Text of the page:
On August 20, 1980, my friends Ted Fields and Dave Martin and I were shot in the crosswalk by a racist serial killer named Joseph Paul Franklin. Franklin was the original “Lone Wolf” who was trying to start a race war and murdered 22 people in 12 states. He targeted people he considered to be race mixing. I was 15 years old, Dave 18, and Ted 20. We grew up in the same neighborhood. By the time the attack ended, Ted and Dave were dead, and I was covered in the shrapnel from the bullets that exited their bodies. Even though I was a victim, the Salt Lake Tribune blamed me for surviving and posted my name and address in the paper for five straight days. I was targeted again, and the police refused to help me as I called because people were driving by our house with gun, saying “you should have thought about that when you hung out with those niggers.” I wasn’t allowed to go to my friends’ funerals. I was ostracized and had to go into hiding for my own safety. My life was changed forever by this senseless violence. I wish my friends were still alive.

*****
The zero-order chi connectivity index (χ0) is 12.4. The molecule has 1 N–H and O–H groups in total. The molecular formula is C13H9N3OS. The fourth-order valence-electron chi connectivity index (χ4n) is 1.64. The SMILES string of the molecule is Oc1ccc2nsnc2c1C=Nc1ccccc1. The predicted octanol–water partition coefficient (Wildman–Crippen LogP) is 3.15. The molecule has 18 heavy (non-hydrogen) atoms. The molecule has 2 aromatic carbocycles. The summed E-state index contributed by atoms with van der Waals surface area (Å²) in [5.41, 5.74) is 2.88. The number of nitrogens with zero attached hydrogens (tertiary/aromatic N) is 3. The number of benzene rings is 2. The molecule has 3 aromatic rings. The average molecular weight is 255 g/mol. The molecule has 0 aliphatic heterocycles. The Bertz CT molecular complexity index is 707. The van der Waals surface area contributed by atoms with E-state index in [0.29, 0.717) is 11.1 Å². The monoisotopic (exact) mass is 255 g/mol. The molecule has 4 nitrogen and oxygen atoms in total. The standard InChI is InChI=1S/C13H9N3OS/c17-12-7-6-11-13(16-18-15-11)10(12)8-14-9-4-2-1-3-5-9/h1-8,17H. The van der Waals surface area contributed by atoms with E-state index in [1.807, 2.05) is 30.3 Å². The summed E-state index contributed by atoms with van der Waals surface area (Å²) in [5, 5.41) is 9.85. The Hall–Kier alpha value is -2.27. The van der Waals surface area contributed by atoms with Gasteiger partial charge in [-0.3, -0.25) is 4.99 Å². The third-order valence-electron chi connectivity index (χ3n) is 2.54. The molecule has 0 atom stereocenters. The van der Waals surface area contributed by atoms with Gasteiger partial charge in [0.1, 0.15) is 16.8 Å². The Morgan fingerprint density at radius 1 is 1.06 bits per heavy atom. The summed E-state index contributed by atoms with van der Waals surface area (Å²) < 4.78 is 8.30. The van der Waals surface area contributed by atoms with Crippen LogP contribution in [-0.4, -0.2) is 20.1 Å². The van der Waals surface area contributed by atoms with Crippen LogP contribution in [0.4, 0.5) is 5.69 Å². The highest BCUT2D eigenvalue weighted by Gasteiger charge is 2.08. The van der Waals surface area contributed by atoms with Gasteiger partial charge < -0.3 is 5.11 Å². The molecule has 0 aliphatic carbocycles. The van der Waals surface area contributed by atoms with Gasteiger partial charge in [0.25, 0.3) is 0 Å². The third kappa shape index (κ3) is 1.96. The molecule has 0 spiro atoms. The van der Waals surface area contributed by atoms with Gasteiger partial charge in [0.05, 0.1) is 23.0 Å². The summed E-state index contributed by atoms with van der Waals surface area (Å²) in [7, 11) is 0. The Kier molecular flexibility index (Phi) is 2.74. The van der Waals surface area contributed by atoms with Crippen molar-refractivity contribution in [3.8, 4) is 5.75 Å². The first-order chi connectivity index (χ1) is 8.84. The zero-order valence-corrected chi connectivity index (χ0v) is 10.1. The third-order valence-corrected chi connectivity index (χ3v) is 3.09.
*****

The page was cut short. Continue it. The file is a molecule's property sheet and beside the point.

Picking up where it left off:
On June 17, 2015, a young white man walked in Emanuel AME Church, in Charleston, South Carolina. A group of Black parishioners were having a Bible study and welcomed him into the church. After about an hour at the conclusion of the Bible study, while praying and holding hands, he killed nine of them.
Five people survived. My life was changed forever.
I’m now a gun violence prevention advocate, sought-after speaker and have written my first book. The most significant change in my life is I now never pray in public with my eyes closed.